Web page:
As a continuation of the role the SAWC is playing in the development of skills and competence as a whole in the SADC sub-region, it has developed programmes focusing on strengthening existing and emerging enterprises within the trans-frontier conservation areas (TFCAs) in the SADC sub-region.  This allows for greater participation of local communities in the tourism value chain, thereby, finding alternative livelihoods other than a total reliance on agriculture and the natural resources around them.

If parks are set up responsibly they can be a generator of jobs, income and overall economic livelihoods. For example, people living in and around the parks can get involved in park creation and maintenance as well as other small business servicing the tourism industry.

As such, one of the skills programmes offered by the SAWC is aimed at start-up businesses or existing small business owners and entrepreneurs who require the knowledge and skills to set up or grow their current businesses, employ capable people and run a sustainable and profitable business.

Students who qualify against this programme will be able to:

-  Determine market requirements and manage the relevant marketing and selling process

- Determine financial requirements and manage the financial resources of a new venture

- Manage business operations to facilitate the successful running of a business.

Further information can be  provided by the Project Coordinator, Anelle Rautenbach  who can be contacted at the College Tel: +27 (0)15 793 7300 or by emailing




Southern Africa is one of the premier hunting destinations of the world and has a large and well established hunting industry employing some 40 000 people and generating in the order of R3.8-billion Rand annually from foreign as well as local hunters. The healthy game ranch industry, which has resulted in a greater wildlife population in South Africa than what was present at the turn of the century, is largely due to the hunting industry.  Given the importance of this sector, industry role players, hunting organisations and stakeholders have identified the urgent need for proper training for professional hunters.

A number of Unit Standards were developed specifically by a Standard Generating Body (SGB) for a national qualification for professional hunting and registered with the Southern African Qualifications Authority (SAQA). Despite unit standards being put in place, up until 2012 a comprehensive professional hunters course had still not been developed . The Southern African Wildlife College decided to step up to the plate and take positive steps towards addressing the current inadequacies in the training of Professional Hunters.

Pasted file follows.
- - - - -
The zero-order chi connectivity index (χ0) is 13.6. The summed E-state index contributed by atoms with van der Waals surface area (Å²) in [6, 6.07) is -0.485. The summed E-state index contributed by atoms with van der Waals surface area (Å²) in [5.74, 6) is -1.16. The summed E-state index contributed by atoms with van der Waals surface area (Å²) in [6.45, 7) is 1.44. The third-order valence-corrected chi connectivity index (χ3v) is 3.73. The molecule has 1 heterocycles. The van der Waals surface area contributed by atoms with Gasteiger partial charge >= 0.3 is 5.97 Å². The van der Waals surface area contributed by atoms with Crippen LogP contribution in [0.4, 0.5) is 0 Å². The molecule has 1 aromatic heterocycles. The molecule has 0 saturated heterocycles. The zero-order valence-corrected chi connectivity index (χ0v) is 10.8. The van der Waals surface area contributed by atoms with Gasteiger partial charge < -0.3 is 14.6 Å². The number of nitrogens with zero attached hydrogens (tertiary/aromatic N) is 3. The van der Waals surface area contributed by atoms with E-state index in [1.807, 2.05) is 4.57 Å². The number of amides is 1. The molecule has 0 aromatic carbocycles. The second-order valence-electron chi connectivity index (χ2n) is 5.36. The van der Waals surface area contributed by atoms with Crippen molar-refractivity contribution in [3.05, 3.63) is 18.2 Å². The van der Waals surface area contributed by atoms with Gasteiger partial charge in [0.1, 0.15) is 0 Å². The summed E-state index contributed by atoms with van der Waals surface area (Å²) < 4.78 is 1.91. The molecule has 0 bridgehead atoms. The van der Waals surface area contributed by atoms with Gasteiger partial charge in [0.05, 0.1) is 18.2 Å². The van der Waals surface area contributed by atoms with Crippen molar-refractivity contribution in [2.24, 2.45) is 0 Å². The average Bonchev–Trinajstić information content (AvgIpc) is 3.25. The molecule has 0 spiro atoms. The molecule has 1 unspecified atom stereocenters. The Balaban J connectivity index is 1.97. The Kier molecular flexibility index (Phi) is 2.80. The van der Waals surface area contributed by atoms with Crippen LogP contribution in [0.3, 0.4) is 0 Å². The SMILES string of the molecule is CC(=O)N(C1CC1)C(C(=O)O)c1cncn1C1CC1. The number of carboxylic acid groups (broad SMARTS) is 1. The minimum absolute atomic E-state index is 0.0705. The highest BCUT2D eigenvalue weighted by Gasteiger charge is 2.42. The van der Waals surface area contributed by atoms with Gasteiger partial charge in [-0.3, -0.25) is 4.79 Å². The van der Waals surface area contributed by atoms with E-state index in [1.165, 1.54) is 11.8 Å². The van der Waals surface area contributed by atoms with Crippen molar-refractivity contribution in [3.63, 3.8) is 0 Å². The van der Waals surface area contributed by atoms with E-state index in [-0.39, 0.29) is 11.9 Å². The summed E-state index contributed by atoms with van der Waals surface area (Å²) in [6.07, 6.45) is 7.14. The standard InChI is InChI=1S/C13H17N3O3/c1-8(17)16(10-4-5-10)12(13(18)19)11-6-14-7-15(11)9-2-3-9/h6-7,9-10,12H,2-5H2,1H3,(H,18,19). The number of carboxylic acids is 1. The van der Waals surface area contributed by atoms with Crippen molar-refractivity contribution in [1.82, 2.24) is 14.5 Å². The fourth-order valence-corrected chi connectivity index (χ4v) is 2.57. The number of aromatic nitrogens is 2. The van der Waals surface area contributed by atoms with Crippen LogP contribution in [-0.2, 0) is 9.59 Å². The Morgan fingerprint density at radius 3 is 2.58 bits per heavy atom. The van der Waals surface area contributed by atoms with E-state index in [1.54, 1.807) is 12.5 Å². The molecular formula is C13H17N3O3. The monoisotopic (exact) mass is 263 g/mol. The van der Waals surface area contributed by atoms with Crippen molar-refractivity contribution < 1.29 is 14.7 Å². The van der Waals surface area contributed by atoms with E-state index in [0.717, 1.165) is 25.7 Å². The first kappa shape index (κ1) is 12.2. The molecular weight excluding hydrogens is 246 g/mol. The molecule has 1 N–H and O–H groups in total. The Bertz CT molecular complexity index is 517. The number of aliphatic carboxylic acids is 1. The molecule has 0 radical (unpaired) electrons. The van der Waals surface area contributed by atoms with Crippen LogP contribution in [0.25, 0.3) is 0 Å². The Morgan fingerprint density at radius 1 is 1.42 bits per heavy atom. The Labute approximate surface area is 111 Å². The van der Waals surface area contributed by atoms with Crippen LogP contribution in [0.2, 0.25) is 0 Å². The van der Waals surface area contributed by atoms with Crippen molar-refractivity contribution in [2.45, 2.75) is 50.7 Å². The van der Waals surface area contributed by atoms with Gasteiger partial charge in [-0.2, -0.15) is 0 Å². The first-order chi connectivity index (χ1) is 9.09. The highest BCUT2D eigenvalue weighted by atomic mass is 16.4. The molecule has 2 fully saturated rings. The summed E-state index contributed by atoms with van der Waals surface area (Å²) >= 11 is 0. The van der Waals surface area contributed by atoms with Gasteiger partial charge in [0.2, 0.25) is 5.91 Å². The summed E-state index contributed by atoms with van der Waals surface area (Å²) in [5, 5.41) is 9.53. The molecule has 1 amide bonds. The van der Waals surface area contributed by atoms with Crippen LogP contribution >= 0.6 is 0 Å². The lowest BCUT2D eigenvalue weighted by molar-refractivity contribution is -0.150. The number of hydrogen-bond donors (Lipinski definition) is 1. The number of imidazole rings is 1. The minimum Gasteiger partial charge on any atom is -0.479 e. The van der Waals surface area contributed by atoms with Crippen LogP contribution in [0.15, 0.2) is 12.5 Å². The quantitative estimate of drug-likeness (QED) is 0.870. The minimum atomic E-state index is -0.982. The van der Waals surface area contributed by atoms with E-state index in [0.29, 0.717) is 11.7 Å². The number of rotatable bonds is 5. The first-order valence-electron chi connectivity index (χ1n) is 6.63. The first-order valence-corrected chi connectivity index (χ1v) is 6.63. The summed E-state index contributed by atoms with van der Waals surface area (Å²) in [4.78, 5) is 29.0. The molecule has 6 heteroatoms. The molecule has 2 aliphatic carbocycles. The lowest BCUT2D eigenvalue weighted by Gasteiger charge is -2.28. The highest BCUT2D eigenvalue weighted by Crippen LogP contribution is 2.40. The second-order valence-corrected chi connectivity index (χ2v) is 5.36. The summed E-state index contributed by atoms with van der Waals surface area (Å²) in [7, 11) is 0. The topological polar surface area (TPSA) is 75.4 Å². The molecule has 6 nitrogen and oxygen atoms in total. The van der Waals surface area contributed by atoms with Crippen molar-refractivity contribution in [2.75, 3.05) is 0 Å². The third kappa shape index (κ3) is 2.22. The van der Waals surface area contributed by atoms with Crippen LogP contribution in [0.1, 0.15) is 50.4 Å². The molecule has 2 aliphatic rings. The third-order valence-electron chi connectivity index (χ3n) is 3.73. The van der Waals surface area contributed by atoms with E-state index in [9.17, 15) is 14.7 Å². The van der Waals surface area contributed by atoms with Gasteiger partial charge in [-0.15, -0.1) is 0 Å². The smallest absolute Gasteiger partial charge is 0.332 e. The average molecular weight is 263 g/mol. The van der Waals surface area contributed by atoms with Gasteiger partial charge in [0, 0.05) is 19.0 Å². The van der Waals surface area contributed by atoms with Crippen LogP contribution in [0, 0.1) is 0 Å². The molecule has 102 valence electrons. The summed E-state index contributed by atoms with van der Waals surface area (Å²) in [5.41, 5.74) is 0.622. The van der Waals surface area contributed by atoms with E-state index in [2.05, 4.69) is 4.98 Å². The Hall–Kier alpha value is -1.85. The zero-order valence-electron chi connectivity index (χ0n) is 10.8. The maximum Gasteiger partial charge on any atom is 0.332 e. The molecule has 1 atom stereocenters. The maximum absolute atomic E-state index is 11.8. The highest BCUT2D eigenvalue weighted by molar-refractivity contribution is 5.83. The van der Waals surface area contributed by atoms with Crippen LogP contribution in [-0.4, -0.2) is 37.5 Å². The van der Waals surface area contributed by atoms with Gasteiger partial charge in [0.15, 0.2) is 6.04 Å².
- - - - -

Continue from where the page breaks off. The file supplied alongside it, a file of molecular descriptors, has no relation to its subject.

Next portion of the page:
A curriculum was drafted and the basic groundwork put in place to present an two-year professional hunter’s course during which time students would attend an eighteen month contact session at the Southern African Wildlife College and then move on to a six months apprenticeship with an established and approved hunting outfitter with a good reputation. The duration of the course, which commenced for the first time in 2012, is thus two years but can be reduced to 18 months (12 months contact and 6 months with an outfitter) depending on the level of the trainee.


The course content includes not only those unit standards specified by SAQA but a number of additional subjects and modules. A partial list of modules / subjects that are covered are shown below. There is a strong emphasis on ethics, sound wildlife management and utilisation principles and on the role that hunting has to play in conservation.


Preference is given to prospective students from SADC countries. Previously and presently disadvantaged individuals, who meet entry level requirements, are given priority. A maximum of fifteen students are accepted and a strict pre-selection process is implemented to choose the most promising and suitable candidates.


  • Professional hunters will be trained to a level of excellence.
  • The reputation of professional hunters will be improved as they will be able to provide a better service.
  • Properly qualified and trained professional hunters will be available in the market.
  • Professional hunters will become active conservationists.
  • Skinners will be trained to a high level of competence and will instil confidence in clients that entrust expensive trophies to them.
  • Trackers will be trained to offer a high standard of service .
  • The industry will benefit by having properly trained professionals which will attract more hunters to southern Africa thereby boosting the regional economy.
  • Career paths and better work placement opportunities will be provided for qualified professional hunters, skinners and trackers.
  • Individuals will be empowered with the skills to operate hunting operations to the benefit of rural and poor communities.
  • A pool of properly trained professional hunters will be developed where hunting, as a form of sustainable utilisation, can be put into practice in the buffer zones of Africa’s expanding Transfrontier Conservation Areas (TFCA’s).

Further information can be  provided by the Dr Kevin Robertson, Business Unit Manager: Sustainable Use and Field Guiding who can be contacted at the College Tel: +27 (0)15 793 7322 or by emailing

For further details on these and other courses please refer to our Prospectus on the Training Programmes Menu which includes the entry level requirements and the course content and unit standards.